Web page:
The French Supreme Court today handed down an important decision for French employers considering collective redundancies. It held that in the absence of real and serious economic grounds, the dismissed employees will be entitled to damages payments, but cannot obtain a finding that their dismissals are null and void.
(Dismissals may only be found to be null and void in the event that the terms of a social plan are found to be insufficient.)
This is an important decision, overturning a decision of the Paris Court of Appeal in May 2011, which had held that Viveo could not implement a collective redundancy procedure as it was found not to have real and serious economic grounds. Various other High Court decisions in 2011 had similarly found that an absence of economic grounds meant that the employees would not simply be entitled to damages claims, but that the redundancy procedures were null and void – i.e. that the companies may have to continue to employ the employees. This had created enormous uncertainty for employers in France considering collective redundancies.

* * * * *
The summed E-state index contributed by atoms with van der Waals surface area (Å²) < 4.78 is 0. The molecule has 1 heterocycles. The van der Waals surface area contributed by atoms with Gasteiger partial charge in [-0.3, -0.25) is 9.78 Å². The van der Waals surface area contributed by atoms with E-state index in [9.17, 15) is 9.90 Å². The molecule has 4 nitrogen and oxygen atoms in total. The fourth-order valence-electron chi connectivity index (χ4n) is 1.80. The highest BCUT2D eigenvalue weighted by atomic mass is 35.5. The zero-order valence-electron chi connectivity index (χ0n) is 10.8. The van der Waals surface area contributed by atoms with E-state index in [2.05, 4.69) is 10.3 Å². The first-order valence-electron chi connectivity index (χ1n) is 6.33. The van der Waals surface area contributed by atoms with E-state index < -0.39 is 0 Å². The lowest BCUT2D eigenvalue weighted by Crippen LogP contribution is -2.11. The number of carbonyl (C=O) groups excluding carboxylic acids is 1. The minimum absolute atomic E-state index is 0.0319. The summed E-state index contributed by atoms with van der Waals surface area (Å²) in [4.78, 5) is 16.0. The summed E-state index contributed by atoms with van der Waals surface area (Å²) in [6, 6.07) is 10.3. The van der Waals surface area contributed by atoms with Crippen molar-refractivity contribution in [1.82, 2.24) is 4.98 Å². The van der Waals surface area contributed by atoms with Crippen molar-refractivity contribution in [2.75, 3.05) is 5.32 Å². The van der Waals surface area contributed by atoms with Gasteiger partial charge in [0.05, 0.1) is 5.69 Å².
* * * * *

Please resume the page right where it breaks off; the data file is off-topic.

The Supreme Court's decision has therefore now overturned the case law trend of 2011 – it therefore remains the case that the absence of economic grounds will give rise to damages claims but the dismissals will still be effective (provided the terms of the social plan are adequate).
Cass soc. 3 May 2012 n° 11-20.741 Viveo France